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Pregnant and malnourished? Your baby risks ill health

Written by Solaade Ayo-Aderele - Nigeria

Pregnancy is a trauma to the body; or so physicians want us to know and, I dare say, they know better.
Indeed, when you remember that pregnancy takes a whopping nine months to mature into the delivery of a healthy baby if everything goes well, you will appreciate the physical and psychological changes that attend it, as well as their implications on the health of the expectant mother.

Head of Nutrition at the Federal Ministry of Health, Dr. Chris Isokpunwu, says pregnancy leads to increased oxygen consumption due to the rising metabolic needs of the mother and the developing baby.
He notes that the growth of the size of the uterus, alongside the increase of the progesterone levels, leads to increment of the respiratory rate, resulting in lower level of carbon dioxide in the blood, or what is medically known as hypocapnia – a state of reduced carbon dioxide in the blood that can lead to brain injury.
"When this condition is in a mild stage, the pregnant woman can experience constipation, nasal blockage, constant coughing, etc. She may also have visual disturbances, anxiety, transient dizziness, muscle cramps, blackouts, shortness of breath and vomiting," experts warn.

Consultant Paediatrician at the Calabar General Hospital in Cross River State, Dr. Friday Odey, warns that the health of the unborn baby and his very life hang on the mother's wellbeing; hence, whatever affects the expectant mother is very likely to affect her unborn baby.

Indeed, the United Nations Children's Fund laments that the diets of women often lack nutrients, which endanger womanhood; and that when dietary deficiency extends to pregnancy period, it could lead to irreversible damage on both the mother and her baby.
"And that is why pregnant women are counselled to eat well and to also observe other healthy habits while the condition lasts," Isokpunwu enthuses.
At the UNICEF workshop warning the nation on the effects of malnutrition on children and the need for pregnant women to imbibe good dietary and other habits that will ensure mother-child wellbeing, experts agree that the effects of nutritional deficiency in pregnant women have been identified as the major causes of unsafe pregnancy and maternal mortality in Nigeria.

Gynaecologists say good management of a pregnancy will improve the foetal status too, noting that it is one of the reasons why pregnancy care is two-pronged: caring for mother and her unborn baby at the same time.

Isokpunwu says no matter the level of care available to a pregnancy woman, nothing will work positively if the expectant mother does not eat balanced diet.
He counsels, "Healthy diet is an important part of a healthy lifestyle at any time, but it is especially vital if you're pregnant or planning to become pregnant. Eating healthily during pregnancy will help your baby to develop and grow, and will keep you fit and well."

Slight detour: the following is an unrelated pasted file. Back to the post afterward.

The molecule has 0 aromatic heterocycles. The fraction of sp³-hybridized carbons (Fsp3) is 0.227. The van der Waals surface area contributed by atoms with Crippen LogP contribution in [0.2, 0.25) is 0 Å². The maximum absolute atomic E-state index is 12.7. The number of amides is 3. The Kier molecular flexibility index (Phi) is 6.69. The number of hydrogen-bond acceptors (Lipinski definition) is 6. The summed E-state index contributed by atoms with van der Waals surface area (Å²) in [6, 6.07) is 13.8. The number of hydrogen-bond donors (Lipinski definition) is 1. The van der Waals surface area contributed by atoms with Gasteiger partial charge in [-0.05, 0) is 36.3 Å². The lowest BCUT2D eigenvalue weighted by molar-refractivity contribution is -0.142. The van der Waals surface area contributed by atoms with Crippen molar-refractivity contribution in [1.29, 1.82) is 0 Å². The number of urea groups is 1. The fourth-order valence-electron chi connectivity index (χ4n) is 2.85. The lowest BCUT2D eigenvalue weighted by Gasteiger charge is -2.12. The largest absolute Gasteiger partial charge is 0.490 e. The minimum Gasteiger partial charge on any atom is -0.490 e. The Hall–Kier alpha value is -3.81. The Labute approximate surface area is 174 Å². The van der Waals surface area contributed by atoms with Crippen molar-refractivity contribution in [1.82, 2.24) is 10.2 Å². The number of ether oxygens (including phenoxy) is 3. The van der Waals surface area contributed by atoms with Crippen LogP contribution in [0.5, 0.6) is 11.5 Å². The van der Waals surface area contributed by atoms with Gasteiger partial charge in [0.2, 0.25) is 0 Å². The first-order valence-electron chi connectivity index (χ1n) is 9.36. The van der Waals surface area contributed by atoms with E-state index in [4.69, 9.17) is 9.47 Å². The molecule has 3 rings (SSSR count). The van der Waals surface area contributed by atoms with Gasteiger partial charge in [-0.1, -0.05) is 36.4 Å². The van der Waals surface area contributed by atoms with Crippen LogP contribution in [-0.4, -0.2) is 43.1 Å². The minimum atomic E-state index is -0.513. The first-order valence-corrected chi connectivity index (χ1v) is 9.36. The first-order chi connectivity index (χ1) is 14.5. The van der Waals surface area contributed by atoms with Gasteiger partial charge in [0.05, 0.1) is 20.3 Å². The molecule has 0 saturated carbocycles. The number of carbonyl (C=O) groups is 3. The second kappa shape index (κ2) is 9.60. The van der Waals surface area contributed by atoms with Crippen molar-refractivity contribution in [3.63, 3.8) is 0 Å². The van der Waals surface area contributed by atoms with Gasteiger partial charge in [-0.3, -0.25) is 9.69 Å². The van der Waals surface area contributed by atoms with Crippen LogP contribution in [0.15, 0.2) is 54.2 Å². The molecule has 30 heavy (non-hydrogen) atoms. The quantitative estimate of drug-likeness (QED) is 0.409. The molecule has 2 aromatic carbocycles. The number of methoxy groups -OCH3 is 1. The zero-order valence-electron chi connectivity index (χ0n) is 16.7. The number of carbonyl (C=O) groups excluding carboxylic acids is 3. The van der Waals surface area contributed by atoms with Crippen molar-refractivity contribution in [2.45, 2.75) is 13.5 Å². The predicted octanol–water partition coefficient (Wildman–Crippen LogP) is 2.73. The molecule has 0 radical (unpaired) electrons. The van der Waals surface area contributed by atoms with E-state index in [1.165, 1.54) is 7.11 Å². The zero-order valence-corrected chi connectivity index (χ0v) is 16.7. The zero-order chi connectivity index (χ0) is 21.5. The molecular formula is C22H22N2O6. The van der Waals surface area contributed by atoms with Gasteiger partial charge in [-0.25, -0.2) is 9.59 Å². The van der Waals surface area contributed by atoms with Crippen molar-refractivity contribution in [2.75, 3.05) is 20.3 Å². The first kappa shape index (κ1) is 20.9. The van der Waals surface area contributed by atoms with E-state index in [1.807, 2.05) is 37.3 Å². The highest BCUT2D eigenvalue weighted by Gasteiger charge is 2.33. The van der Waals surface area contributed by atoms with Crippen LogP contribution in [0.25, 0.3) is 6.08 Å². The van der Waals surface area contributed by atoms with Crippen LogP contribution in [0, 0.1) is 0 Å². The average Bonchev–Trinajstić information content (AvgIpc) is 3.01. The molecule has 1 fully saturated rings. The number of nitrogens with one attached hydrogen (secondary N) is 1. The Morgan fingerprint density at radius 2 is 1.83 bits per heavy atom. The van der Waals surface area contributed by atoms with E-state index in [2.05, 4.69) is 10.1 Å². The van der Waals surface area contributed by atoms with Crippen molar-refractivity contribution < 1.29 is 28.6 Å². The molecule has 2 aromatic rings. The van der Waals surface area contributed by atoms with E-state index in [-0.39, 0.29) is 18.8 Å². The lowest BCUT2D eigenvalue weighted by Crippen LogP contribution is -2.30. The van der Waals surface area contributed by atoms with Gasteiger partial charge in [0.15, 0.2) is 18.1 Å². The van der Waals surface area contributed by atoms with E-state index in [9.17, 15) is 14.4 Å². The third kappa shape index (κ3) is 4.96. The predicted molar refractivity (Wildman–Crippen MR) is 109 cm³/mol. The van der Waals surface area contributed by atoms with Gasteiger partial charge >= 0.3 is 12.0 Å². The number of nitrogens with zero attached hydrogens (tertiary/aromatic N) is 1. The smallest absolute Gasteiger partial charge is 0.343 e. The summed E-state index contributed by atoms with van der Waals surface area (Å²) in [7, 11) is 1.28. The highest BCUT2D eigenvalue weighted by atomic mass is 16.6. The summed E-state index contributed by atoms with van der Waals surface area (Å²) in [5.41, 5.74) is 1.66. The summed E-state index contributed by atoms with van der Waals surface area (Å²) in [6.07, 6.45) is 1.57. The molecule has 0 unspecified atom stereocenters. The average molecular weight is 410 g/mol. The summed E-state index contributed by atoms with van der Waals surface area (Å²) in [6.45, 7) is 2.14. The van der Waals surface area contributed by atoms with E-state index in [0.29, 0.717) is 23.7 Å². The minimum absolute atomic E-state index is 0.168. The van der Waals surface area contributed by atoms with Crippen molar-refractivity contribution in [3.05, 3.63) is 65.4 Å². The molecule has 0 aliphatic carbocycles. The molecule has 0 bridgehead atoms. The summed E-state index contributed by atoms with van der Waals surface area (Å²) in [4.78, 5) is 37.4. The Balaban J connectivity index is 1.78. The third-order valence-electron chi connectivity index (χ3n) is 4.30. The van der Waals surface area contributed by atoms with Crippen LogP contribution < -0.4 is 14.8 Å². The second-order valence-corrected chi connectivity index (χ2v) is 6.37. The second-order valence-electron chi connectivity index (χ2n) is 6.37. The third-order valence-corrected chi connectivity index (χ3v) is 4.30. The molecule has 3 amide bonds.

Nutritionists add that while a pregnant woman doesn't necessarily have to go on a special diet, it's important to eat a variety of different foods every day in order to get the right balance of nutrients that you and your baby need.

Experts recommend eating fruit and vegetables; as well as foods that contain carbohydrates, protein, dairy (eggs, cheese and yoghurt); and moderate quantities of foods that contain sugar and fat such as butter, oils, salad dressings, chocolate, biscuits, pastries, etc.
Nutritionists say fruit and vegetables provide vitamins and minerals; as well as fibre, which helps digestion and prevents constipation. They add that starchy foods such as bread, potatoes, breakfast cereals, rice, pasta, noodles, maize, millet, oats, sweet potatoes, yams, etc., are important sources of vitamins and fibre, and are satisfying without containing too many calories.

Protein-rich foods such as meat (avoid liver), fish, poultry, eggs, beans, pulses and nuts are also recommended.
However, physicians say though it is best to get vitamins and minerals from the foods you eat, when you're pregnant, you need to take some supplements as well to make sure you get everything you need.
They note that the main reason for this is because no matter how much we try, cooking, storage and the way we handle foods generally are capable of destroying some of the nutritional elements derivable from them.

This is supported by experts at the United States Department of Agriculture, who note that during pregnancy, the mother's needs for several vitamins and minerals increase.
"You need enough for your growing baby's needs as well as your own needs. This makes it difficult to get all that you need from food. This is especially true for folic acid and iron: During pregnancy, mothers need to consume enough nutrients to meet their increased needs as well as those of their growing baby," Isokpunwu submits.

Again, the authorities at the United Kingdom-based National Health Service agree that while it is best to get vitamins and minerals from the food you eat, when pregnant, you will need to take some supplements as well to make sure you get everything you need.
A Professor of Pharmacognosy, Maurice Iwu, notes that naturally-prepared food supplements, otherwise called nutraceuticals, contain ingredients that promote health and wellness, maintain weight and fight diseases.

Iwu says nutraceuticals contain food products such as zinc, magnesium, iodine, copper, iron, calcium, folic acid, vitamins B12 and B6, anti-oxidants, vitamin K and selenium.
Experts say a dietary supplement that contains all these nutritional elements in balanced proportion will help in nurturing both mother and child during pregnancy; and, after delivery, during the breastfeeding period.

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